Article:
Welcome from the Division Chief
Welcome to the website for the Division of Infectious Diseases & HIV Medicine at Case Western Reserve University. We are incredibly proud of our tradition and accomplishments in contributing to the advancement of treatment of infectious diseases locally, nationally and worldwide.
Our core mission is to heal, to teach and to discover. Facing the challenges of emerging and re-emerging infectious diseases at home and across the globe; we pride ourselves on delivering the highest quality of care for our patients, providing exceptional fellowship training to the next generation of Infectious Diseases physicians and continuing to make scientific breakthroughs through our world renowned research.
Pilot Research Support from the IDII
February 15, 2013 - The Infectious Diseases & Immunology Institute (IDII) at Case Western Reserve University will provide seed money to young faculty to foster interdisciplinary research in infectious diseases and immunology. Investigators in the basic science and clinical departments in the School of Medicine and Hospital System as well as in other departments throughout the University are eligible. Grants, not to exceed $10,000 direct costs each, will be awarded to young investigators who intend to gather preliminary data to be used in seeking future independently funded awards. Research activity and themes should be multidisciplinary and involve investigators across the IDII. In the first year of funding, up to four grants will be awarded. Read more...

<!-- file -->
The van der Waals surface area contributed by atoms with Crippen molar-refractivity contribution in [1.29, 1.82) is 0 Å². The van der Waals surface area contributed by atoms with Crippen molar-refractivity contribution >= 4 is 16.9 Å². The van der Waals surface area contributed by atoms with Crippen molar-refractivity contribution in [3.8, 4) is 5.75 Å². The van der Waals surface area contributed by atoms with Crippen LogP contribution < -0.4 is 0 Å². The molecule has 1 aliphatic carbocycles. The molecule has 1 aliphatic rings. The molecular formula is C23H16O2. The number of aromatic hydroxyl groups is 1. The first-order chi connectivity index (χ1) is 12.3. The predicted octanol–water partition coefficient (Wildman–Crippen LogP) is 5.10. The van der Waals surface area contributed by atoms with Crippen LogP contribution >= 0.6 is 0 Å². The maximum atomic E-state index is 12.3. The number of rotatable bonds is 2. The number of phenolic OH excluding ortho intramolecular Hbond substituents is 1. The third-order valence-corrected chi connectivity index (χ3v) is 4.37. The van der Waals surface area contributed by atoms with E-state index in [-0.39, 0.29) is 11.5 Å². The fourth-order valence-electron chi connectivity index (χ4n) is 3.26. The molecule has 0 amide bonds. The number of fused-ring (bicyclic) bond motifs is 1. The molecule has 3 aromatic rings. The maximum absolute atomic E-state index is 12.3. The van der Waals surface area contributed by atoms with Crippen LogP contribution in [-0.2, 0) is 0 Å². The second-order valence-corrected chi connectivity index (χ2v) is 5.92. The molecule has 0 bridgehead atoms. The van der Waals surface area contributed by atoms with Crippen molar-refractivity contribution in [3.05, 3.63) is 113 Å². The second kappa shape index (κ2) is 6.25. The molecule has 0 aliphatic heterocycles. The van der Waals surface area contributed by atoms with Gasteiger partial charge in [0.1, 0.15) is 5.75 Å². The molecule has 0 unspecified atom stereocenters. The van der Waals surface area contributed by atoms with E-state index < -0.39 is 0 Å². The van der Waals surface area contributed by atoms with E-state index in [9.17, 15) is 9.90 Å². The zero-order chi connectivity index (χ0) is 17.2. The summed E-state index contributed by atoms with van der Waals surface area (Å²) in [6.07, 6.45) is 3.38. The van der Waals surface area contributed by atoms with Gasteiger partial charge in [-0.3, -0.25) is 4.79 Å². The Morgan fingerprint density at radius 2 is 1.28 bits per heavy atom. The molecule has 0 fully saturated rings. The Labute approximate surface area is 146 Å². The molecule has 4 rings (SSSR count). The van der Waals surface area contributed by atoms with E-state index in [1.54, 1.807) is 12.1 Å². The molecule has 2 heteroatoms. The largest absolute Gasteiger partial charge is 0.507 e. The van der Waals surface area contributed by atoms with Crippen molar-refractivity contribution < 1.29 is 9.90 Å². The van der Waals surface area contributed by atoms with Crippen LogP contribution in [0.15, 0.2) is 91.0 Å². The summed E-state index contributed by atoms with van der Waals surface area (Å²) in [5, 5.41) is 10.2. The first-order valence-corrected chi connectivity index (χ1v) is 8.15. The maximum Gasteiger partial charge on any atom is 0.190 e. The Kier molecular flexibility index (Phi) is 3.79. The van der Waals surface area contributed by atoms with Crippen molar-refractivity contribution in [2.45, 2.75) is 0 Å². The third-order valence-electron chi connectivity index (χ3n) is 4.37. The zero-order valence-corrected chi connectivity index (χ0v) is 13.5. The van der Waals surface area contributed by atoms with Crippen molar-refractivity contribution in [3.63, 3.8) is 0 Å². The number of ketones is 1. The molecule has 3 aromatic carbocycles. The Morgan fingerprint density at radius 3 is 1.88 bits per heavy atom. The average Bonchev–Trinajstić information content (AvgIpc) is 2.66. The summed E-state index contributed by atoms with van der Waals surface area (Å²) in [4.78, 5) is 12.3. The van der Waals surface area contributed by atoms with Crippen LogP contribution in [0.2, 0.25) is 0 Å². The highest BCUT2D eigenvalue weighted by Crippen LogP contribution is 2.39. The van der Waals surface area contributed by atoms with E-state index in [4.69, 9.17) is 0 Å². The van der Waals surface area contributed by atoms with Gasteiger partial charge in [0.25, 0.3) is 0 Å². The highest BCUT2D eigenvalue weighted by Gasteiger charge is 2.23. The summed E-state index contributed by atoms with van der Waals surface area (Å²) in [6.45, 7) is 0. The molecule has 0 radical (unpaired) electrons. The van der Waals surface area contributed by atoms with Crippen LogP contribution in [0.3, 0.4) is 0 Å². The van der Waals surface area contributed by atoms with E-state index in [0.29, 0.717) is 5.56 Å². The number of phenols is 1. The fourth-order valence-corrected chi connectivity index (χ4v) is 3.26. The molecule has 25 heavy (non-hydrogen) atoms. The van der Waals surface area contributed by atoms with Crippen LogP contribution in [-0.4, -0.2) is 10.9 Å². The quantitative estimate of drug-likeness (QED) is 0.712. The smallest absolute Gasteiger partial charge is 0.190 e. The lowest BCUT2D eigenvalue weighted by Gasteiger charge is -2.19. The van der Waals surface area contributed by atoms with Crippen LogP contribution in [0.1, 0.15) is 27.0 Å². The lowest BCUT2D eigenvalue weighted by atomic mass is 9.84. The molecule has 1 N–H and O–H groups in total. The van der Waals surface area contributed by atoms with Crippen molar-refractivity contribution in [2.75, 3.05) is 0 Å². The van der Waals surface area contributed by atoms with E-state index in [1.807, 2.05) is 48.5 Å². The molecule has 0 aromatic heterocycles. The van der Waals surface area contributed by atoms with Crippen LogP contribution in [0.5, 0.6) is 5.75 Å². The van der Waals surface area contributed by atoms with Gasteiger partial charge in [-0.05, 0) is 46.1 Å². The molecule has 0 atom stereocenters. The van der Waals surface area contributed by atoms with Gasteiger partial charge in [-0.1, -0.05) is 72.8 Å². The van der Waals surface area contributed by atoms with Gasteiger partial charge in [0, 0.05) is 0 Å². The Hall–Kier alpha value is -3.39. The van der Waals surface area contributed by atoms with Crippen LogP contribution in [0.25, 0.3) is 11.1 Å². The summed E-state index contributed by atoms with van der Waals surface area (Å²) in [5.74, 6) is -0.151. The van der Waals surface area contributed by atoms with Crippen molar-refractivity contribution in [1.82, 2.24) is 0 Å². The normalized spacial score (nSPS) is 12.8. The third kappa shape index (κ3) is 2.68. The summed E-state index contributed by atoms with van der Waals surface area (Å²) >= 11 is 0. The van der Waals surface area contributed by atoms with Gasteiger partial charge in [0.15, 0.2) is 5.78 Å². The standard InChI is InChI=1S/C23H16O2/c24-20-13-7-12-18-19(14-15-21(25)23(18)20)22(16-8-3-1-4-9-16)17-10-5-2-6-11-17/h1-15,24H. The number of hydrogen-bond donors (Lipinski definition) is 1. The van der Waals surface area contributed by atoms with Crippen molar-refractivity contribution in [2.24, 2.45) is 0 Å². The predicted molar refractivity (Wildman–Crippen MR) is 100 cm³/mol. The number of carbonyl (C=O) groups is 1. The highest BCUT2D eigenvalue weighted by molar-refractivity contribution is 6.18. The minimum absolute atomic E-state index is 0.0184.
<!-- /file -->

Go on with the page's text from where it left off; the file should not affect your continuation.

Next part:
AstraZeneca & CWRU Initiate New Tuberculosis Drug Trial
December 12, 2012 - Case Western Reserve University School of Medicine and AstraZeneca, a global biopharmaceutical company, today announced the first patient enrolled in a Phase 2a trial to assess the effectiveness of AZD5847, a new test drug for patients with tuberculosis (TB), including patients with HIV co-infection. Read more...
HIV Immune Failure Linked to Microbial Exposure
Even with effective antiretroviral therapy, many patients with HIV infection cannot restore adequate levels of CD4+ T-cells - important immune cells that are targeted and depleted by HIV. Dr. Michael Lederman has found in his study that in such instances of immune failure, T-cells remained activated and this was associated with inflammation and evidence of systemic exposure to microbial products from the damaged gut. The findings suggest that even with the proper use of antiretroviral therapies to control HIV, persistent inflammation is linked to a failure to normalize immune defenses, placing these patients at greater risk for complications. The article entitled "Immunologic Failure Despite Suppressive Antiretroviral Therapy is Related to Activation and Turnover of Memory CD4 Cells" was published in The Journal of Infectious Diseases.
Insights for providing TB therapies
One-third of the world's population is infected with Mycobacterium tuberculosis, the bacteria that causes most cases of TB. While most recover from TB infection, the bacteria can lie dormant, hiding in the body's immune cells for years before reactivating. Clifford V. Harding, MD, PhD, W. Henry Boom, MD, and colleagues recently discovered how the TB bacterium is able to survive within the immune system and inhibit the ability of macrophages to stimulate infection fighting responses. The discovery can provide insights for designing TB therapies.